Here is a close up of the right side of the mermaid page.
Beads and fibers on the bottom and along the left side.
This is the left side of the page.
I had used this image in an earlier version but was not pleased with it.
Also, uses fibers and beads and a vintage button that has the appearance of something one might find in the ocean.
My altered book celebrates the three ages of a woman's life: maiden, mother and crone.
The text on this page above reads:
"The human woman gives birth just as the earth gives birth to the plants. She gives nourishment, as the plants do. So woman magic and earth magic are the same. They are related. And the personification of the energy that gives birth to the forms and nourishes is properly female.
From the Power of Myth by Joseph Campbell.
This page is the left side of a spread and is incomplete.
The text reads:
"The middle aspect of the Goddess is the Mother-Queen. She Who Rules. She is always celebrated for Her fecundity. She Who GIves Birth to New Life but what about her "ruling" aspect, making decisions, taking responsibility, contributing leadership to what has been created? Middle age is a mental state. It begins when you accept your own power and are willing and proud to exercise it, by shaping your own life and contributing society at large. "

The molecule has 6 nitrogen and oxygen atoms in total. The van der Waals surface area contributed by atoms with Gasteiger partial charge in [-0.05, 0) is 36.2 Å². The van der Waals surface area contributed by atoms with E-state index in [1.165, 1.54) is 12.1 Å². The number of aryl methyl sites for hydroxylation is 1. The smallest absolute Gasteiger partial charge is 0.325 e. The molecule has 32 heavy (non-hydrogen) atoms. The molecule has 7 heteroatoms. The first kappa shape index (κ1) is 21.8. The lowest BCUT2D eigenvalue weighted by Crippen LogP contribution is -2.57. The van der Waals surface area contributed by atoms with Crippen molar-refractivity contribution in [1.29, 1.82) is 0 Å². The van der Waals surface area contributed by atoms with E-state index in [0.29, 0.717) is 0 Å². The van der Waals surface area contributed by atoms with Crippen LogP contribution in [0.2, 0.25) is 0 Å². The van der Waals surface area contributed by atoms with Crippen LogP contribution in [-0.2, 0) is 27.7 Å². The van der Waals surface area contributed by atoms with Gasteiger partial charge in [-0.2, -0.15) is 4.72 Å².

Paper, acrylics, antique lace, hand-painted dryer sheet.
The text reads:
"Most ancient symbol systems recognized the triangle as a sign of the Goddess's Virgin-Mother-Crone trinity and at the same time as her genital "holy place", source of all life. The triangle represented the Virgin Moon Goddess called Men-Nefer, archaid deity of the first Mother-city of Memphis. The triangle itself was worshipped in much the same way that modern Christians worship the cross."
The text on this page reads,
"How might your life have been different if there had been a place for you.....a place of women where you were received and affirmed? A place where other women, perhaps somewhat older, had been affirmed before you, each in her own time, affirmed, as she struggled to become more truly herself."